>> > I'm not convinced.  It's conceptually much more complex to depend on
>> > what's already in the declaration in this way.
>> It's just changing the value.  I think you're mixing up your more
>> intimate knowledge of what a declaration is composed of with what
>> authors actually think of.  As an author myself, I can tell you that
>> saying "setProperty('color', 'red')" is me just saying "set the
>> 'color' property to 'red'", not "if the property isn't currently
>> important, set it to 'red'; otherwise, set it to 'red !important'.
>> The fact that importance exists doesn't enter into my mind except in
>> rare circumstances when I'm having cascade issues.  I don't think I'm
>> rare in this position.
> Agreed that use of !important is rare overall.
> But I think the main use case for this API is "set this property on
> this element/rule".  The intent is to make a specific assignment.
> This assignment, due to the cascade, doesn't work all of the time,
> but use of !important makes it work a little more often.
> It seems really odd for that assignment to take place at totally
> different levels of the cascade depending on whether *that rule*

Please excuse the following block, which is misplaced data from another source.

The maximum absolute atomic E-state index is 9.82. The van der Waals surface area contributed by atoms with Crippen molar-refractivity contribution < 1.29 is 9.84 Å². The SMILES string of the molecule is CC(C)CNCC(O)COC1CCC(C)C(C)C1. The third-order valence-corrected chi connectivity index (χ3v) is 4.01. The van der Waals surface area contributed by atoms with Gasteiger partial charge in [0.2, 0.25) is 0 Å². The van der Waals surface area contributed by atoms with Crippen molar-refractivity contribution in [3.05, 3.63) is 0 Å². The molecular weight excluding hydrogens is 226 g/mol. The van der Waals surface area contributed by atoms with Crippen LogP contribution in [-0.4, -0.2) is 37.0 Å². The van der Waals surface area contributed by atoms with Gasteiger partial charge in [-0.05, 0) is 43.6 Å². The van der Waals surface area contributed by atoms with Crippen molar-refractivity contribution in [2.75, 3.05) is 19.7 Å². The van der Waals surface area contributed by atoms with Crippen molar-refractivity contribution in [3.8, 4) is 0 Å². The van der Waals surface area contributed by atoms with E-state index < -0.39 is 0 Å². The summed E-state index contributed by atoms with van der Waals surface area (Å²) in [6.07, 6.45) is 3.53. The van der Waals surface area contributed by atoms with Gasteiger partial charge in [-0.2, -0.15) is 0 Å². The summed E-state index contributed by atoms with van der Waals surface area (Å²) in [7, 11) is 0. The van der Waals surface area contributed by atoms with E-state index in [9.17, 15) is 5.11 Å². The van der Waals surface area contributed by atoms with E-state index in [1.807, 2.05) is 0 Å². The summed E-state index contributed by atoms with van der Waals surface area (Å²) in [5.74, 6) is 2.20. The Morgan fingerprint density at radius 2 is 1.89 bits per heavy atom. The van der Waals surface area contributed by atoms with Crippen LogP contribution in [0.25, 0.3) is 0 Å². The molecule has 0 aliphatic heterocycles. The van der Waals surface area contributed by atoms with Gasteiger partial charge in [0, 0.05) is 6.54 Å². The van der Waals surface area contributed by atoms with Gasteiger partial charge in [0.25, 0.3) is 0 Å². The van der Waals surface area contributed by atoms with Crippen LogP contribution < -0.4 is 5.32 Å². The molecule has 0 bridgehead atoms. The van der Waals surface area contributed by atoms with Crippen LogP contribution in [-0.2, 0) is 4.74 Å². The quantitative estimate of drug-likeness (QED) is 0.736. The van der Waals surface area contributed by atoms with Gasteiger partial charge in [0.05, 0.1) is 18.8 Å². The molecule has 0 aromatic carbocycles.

> happens to have a !important declaration of that property already.
>> I don't think authors will really need to use the other argument anyway.
> Right, which is why I think it makes more sense for omission of that
> argument to behave the same way the empty string does today, since I
> think that's the simple and understandable behavior (in so far as
> the cascade is understandable).
>> More importantly, though, I think it's very natural for omitting an
>> argument to mean "don't do anything special", which is what is
>> happening here.  You'd only give the third argument if you're
>> specifically trying to set the importance to a particular value; if
>> you omit it, you're just not thinking about importance at all, and
>> don't want to be bothered by it.
> I don't think authors "not thinking about importance at all" should
> get random importance as a function of what's already there.

There's your problem!  The cascade's not really understandable to most
people in the first place, so making them think about when using an
API that *actively hides the important parts of the cascade* (the
ordering aspect) probably isn't a good idea.

It's not about "[getting] random importance", it's about just changing
the value of a declaration *without touching the importance*.  You
don't care about the importance 99% of the time - you're in JS, the
cascade is unimportant, you're just trying to set a value.  Something
stupid you did to make the cascade work in your actual stylesheet has
no relevance to what you're trying to do right now, in JS.  If it
*is*, then you know what importance means and can live with providing
an extra argument.  Forcing authors who don't care about importance to
in fact care *more* about importance (you have to actively query the
current importance, something that virtually no one ever has a reason
to do) is backwards.


Received on Wednesday, 21 August 2013 23:00:12 UTC